Temple Run is an instant iPhone classic
The sign of a very good game is one that makes you say “just one more”. The most addictive games in the industry all had this going for them: How many times have you said you would play just one more game of Modern Warfare? Civilization? Complete just one more quest in World of Warcraft? Temple Run might not have the deep gameplay appeal of those video game classics, but it has their addictive qualities in spades.
Like many of the best mobile games, Temple Run is a stunningly simple concept. You control what appears to be a ginger Nathan Drake (of the Uncharted series fame) through a labyrinth of ruins. The character’s movements are automated, aside from your ability to quickly swipe him up, down, right or left to manage tight corners or obstacles; as well as the ability to use the iPhone’s accelerometer to move him left or right to navigate the small corridors to pick up coins as you run. The controls are extremely responsive, and you never get a sense that you failed because the game didn’t register your movements correctly or there was a disconnect between your input and the game responding to it.
Temple Run is a straight survival high-score game. Gathering coins will garner you points, and you will continually gain points as you continue to stay alive. As you run, you can also pick up power-ups that will help you on your high-score quest. For example, there is a magnet power-up that will allow you to pick up all nearby coins (which will really boost your score, especially when you’re far enough along to have double and triple value coins), another that boosts you ahead hundreds of meters, and more. Everything is randomly generated as you go, so the paths will never seemingly repeat themselves (though, I’m sure more elite players will be able to pick up on patterns) and it is simply down to you reacting to circumstances in front of you to stay alive.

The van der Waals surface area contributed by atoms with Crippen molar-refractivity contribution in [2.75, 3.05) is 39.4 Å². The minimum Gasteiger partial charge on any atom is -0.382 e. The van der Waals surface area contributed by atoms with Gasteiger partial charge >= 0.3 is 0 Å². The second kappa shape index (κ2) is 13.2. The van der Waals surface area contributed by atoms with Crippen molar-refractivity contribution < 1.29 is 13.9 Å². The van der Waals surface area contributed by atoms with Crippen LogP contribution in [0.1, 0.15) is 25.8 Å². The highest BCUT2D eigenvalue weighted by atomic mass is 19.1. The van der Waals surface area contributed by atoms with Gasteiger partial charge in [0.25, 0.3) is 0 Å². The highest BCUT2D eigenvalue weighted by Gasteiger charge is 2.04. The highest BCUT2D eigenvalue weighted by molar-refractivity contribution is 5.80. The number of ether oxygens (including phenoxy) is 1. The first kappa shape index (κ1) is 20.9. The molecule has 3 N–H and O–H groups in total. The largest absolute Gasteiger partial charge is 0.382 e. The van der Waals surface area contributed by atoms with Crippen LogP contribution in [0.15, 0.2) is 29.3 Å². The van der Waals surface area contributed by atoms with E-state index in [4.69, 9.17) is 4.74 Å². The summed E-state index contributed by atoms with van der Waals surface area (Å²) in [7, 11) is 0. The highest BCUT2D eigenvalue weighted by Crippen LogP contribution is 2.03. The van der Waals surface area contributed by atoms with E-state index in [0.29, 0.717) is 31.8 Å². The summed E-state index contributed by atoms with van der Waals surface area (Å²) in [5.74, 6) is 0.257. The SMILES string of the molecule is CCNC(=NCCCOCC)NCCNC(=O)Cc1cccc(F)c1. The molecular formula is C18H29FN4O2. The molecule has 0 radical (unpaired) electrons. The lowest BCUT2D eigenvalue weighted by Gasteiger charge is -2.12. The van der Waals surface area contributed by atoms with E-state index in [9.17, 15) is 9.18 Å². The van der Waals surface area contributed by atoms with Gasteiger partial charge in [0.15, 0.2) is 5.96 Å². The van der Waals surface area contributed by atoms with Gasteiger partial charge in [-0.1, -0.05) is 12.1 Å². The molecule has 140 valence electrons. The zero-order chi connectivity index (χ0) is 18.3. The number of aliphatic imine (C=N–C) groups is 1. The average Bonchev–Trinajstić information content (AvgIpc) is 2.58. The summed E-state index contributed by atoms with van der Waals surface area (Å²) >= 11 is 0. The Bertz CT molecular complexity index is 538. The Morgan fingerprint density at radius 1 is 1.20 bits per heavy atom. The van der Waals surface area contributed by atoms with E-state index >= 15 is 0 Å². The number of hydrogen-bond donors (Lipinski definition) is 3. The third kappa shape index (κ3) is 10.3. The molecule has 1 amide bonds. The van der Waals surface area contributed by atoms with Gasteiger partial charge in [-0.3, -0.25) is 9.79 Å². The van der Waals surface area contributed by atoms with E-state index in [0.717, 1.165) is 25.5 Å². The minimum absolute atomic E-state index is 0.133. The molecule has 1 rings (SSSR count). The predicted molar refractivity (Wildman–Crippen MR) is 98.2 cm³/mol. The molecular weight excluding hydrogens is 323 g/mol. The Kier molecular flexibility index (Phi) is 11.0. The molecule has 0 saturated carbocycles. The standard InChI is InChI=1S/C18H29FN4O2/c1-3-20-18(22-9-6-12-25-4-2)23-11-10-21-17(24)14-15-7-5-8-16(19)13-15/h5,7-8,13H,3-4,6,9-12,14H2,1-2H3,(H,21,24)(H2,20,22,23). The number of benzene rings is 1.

Each game could take anywhere from a half-a-minute to a couple minutes, which makes it easy to convince yourself that one more game wouldn’t be the end of the world. Additionally, the coins you collect are added together and can be used on upgrading the effects of power-ups, as well as buying additional characters, wallpapers, and game items. You can also purchase coins if you are the lazy type, but nothing is terribly expensive and can be purchased within a couple of good runs. Upgrading the power-ups has a great dual-effect; they give you a target to work towards, which keeps you playing (allowing you to get better) and then the upgrades themselves can make your score go through the roof. The game also includes leaderboards, which will likely give you an additional objective to keep playing.
Perhaps the best part of the game is its price-tag: free. Even better, it is currently completely ad-free (though I can’t imagine that’s going to continue, given the games popularity). This is a game that you will likely be playing for quite some time, and to offer it for free actually makes me feel bad that they didn’t charge $0.99 for the app—even at that price it is a steal. All told, if this game isn’t on your phone, you’re doing yourself a huge disservice.